We are so happy to have Jennifer Sommers from Houston Ballet with us this semester. Jennifer serves as the Director of Education and Community Engagement at Houston Ballet. In this rare opportunity, Houston Ballet is opening their doors to go “Behind the Scenes at Houston Ballet” and see the creation of a classic ballet, Coppélia. WIH spoke with Jennifer to learn more about the process of taking a production from the studio to the stage.
WIH Reporter: How many months in advance does the ballet start working on a production? Has producing Coppélia had any challenges in regards to this? What excites you about this particular ballet?
Sommers: As you may know, our performance home, the Wortham Theater Center, was devastated by Hurricane Harvey. Last year, we took our season on a “Hometown Tour.” This year, we are thrilled to be back at the Wortham, but while we normally open our season in September, we were unable to get back until The Nutcracker in November. That means that we are doing 6 productions between February 21st and June 23rd! The dancers have begun working on Coppélia, but they won’t be focused on this production until April. There are some challenges to Coppélia because we haven’t done this production in 12 years, so it will be new for most of our current company dancers. Fortunately, former principal dancer Barbara Bears is serving as ballet mistress. She was in the company when Ben Stevenson created it and has danced it several times. Coppélia is one of the great comedic ballets. I adore the music and love the use of character dance in Act I. It’s a fun story about an irreverent girl who goes on an adventure, and the dancing and costume and scenic design are spectacular!
WIH Reporter: Could you share what it really takes to be a dancer with Houston Ballet. The last time we spoke you mentioned that one of the principal dancers had just become a mother. What type of regimen does it take to get back on stage?
Sommers: Our dancers work 5 days per week, unless we are in performance, and then they work six days a week. They typically start their day with a 90 minute technique class followed by 6 ours of rehearsal. Because they are working on 6 productions at once, they are carrying around a lot of choreography and information in their minds and bodies. They can work on 6 different ballets in those 6 hours of rehearsal. They get a lunch break and have access to athletic trainers and other therapies thanks to our partnership with Houston Methodist, but these are some of the hardest working artist/athletes you’ll find in Houston! For the dancers who’ve had babies, it’s really a personal journey for each one. I know they work to stay in shape during pregnancy and afterwards.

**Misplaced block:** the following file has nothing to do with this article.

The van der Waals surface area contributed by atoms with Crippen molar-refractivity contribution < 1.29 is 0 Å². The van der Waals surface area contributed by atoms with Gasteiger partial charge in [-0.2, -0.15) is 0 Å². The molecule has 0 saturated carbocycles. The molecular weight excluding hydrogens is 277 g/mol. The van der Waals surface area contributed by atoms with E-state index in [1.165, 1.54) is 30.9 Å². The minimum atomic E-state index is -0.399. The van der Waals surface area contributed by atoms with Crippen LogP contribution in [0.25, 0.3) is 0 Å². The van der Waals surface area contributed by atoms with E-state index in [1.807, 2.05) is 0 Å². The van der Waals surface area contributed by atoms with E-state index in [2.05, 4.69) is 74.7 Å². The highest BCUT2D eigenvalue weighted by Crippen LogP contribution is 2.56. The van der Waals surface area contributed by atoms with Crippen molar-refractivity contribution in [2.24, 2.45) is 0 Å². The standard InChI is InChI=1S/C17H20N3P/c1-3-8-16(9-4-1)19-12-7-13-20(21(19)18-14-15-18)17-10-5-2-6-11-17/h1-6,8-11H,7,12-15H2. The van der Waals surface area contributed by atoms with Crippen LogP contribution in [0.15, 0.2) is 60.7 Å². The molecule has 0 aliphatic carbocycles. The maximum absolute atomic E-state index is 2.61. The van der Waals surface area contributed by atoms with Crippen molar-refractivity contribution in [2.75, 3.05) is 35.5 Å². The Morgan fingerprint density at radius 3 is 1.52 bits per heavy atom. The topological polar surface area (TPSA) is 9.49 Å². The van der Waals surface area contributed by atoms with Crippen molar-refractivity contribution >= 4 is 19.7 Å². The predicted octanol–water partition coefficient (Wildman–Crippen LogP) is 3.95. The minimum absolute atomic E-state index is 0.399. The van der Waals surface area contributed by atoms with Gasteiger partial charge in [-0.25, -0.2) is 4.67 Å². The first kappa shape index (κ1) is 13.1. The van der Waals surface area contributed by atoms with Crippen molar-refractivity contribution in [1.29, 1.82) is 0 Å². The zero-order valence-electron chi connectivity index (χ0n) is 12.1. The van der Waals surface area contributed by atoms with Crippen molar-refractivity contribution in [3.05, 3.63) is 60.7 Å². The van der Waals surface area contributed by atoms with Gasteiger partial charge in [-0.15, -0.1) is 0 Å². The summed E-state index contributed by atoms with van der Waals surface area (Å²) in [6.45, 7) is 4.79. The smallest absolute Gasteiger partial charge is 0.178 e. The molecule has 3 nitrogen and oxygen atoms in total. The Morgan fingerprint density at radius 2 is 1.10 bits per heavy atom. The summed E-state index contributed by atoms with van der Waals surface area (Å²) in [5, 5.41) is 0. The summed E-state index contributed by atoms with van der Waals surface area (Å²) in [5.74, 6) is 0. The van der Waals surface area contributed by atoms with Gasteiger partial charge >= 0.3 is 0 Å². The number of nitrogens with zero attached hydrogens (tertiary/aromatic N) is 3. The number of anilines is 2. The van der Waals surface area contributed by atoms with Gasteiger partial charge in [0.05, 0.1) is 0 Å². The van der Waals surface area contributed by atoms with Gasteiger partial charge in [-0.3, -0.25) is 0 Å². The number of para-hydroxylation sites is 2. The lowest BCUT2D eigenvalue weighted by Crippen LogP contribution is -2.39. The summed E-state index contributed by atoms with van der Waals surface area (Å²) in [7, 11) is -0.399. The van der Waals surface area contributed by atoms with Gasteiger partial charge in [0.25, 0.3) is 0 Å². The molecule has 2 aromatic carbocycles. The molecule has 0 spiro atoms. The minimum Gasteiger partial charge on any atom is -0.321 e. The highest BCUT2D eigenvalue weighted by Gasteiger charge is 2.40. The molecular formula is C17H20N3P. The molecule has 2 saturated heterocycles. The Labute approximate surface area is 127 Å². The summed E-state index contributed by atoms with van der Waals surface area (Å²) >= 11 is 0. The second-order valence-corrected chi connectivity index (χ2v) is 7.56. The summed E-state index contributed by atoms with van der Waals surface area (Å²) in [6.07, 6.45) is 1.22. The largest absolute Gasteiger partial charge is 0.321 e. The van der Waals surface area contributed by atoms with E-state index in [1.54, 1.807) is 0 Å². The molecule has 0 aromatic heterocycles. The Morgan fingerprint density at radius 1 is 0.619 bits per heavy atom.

WIH Reporter: Talk to us about costume design. On average, how many costumes does each dancer have? What production has the most amount of costume changes and is the most expensive to produce?
Sommers: There are lots of costumes for our full-length ballets, and most dancers have more than one costume for those. For one act ballets, they usually only have one. Desmond Heely, a world-renowned, Tony award-winning designer created the costume and scenic design for Coppélia. His work is gorgeous and transforms the Brown Theater into a German village and magical toy shop in one night!
WIH Reporter: Houston Ballet is very involved in outreach in the community. What are some of the programs that you are most passionate about?
Sommers: That’s a hard question because I love all of our programs! If I have to pick two, I’d say one is our weekly Dance for Parkinson’s class held in partnership with Houston Area Parkinson Society. We are celebrating the 10th year of this program that works on strength, balance, creativity and creates community for people living with Parkinson’s Disease and their caregivers. The other is our Chance to Dance program. This is a scholarship program for students from low-income schools. We partner with 9 schools each academic year. 25 first and second graders attend 8 classical ballet classes at Houston Ballet Center for Dance with professional teachers and a live musician. At the end of class series, all students are evaluated for full scholarships to the Houston Ballet Academy. We currently have 62 students in the Academy that have entered through the Chance to Dance program. I’m really proud of the inclusive environment we have at Houston Ballet. We are committed to equitable access to the very best this company has to offer, and Chance to Dance is a big part of that.
WIH Reporter: This is such a unique opportunity for the participants of this class. What are you hoping that they will take away from the experience?
Sommers: I absolutely love having the opportunity to share my passion for this art form and to welcome people into the Houston Ballet family. We have some of the best dancers and creative minds working in dance today right here in Houston, and I want everyone to know about and experience it for themselves.
“Behind the Scenes at Houston Ballet” is a four-week class beginning Tuesday, April 23.